Life with Chronic Obstructive Pulmonary Disease (COPD)
What Is COPD?
COPD or chronic obstructive pulmonary disease is a lung disease that makes breathing difficult due to obstruction of the airways. The airways are inflamed and thickened, and the lung tissue involved in exchange of oxygen may also be destroyed. The amount of air that reaches the lungs is less, causing less oxygen to be transferred to blood, which further means that the cells of the body receive less oxygen.
COPD is commonly referred to as a group of two lung diseases – emphysema and chronic bronchitis.
What are the symptoms of COPD?
The major symptoms of COPD are:
- Chronic cough
- Mucous that accompanies the cough
- Shortness of breath, during exercise or even restful activities
As the disease progresses, it becomes difficult for the patient to even perform simple, everyday tasks like walking or getting dressed. Breathing takes a lot more effort and due to the extra energy lost on it, patient tend to become weak.
How does COPD affect the lungs?
The inflamed and narrowed airways of lungs tend to collapse every time the patient breathes out and also clog up with mucous. This reduces the amount of air that can flow in the lung airways. The airways inflammation sensitizes nerves to respond with a forceful stimulation of muscles of the airway. The strong contraction of the muscles is what is observed as a cough, which helps to clear out the mucous from the lungs and throw it upwards towards the throat. (Smoker’s cough).
Further, COPD interferes with the way blood exchanges oxygen and carbon dioxide in the lungs through its two manifestations – emphysema and chronic bronchitis.
- Emphysema destroys alveoli (small sacs that enable oxygen transfer into blood). Instead of alveoli, large air pockets form that do not carry out the alveoli function but also disrupt the nearby normal lung tissue.
- Chronic bronchitis causes shortness of breath due to the narrowed and mucous-laden airways, which cannot complete the transfer of oxygen. Less oxygen reaches the blood in every breath, causing the patient to gasp for air.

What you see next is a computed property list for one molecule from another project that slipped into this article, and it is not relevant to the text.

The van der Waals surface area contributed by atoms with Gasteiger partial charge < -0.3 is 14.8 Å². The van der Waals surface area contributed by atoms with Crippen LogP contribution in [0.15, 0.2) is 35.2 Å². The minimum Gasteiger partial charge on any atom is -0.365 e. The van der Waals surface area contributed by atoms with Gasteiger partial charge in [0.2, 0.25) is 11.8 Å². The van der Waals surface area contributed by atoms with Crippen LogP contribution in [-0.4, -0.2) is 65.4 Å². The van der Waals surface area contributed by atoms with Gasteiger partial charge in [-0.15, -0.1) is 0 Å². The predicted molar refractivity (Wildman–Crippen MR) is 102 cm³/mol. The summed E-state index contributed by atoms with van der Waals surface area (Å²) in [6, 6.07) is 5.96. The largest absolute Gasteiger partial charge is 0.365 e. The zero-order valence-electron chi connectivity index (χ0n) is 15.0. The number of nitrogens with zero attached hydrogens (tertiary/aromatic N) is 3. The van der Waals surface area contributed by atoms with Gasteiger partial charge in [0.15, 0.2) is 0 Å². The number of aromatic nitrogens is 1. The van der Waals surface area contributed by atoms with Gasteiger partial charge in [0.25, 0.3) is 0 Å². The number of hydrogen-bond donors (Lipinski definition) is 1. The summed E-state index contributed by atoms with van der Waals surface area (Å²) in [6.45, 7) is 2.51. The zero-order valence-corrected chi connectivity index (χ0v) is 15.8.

What causes COPD?
- Smoking – The poisonous chemicals in cigarette smoke cause air passage to narrow, swelling of air tubes and destruction of air sacs, along with a reduced immunity of the lungs to fight infection. Smoking is the leading cause of COPD in people.
- Air pollution – Fumes containing toxic air pollutants, dust, and even certain chemicals that a person may be exposed to at work can cause COPD.
- Genetics – A small percentage of COPD patients carry a genetic deficiency that produces low levels of a liver protein known as alpha-1-antitrypsin (AAt). This protein is secreted in the blood from where it is known to protect the lungs. Alpha-1 deficiency affects both liver and lungs. In lungs, it causes COPD.
Living with COPD
The effects of COPD get severe as the disease progresses. While the damage already done to the lungs may not get undone, patients can work on some coping strategies to make themselves comfortable and prevent further lung damage:
- Quit smoking
- Actively work on improving breathing efficiency
- Eating healthy
- Staying reasonable active
- Seeking support from family and friends
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“COPD: Chronic obstructive pulmonary disease,” BLF.org.uk, British Lung Foundation, http://www.blf.org.uk/Page/chronic-obstructive-pulmonary-disease-COPD
“COPD (Chronic Obstructive Pulmonary Disease),” WebMD.com, http://www.webmd.com/lung/copd/tc/chronic-obstructive-pulmonary-disease-copd-overview
“COPD’s Effect on the Lungs – Topic Overview,”WebMD.com, http://www.webmd.com/lung/copd/tc/copds-effect-on-the-lungs-topic-overview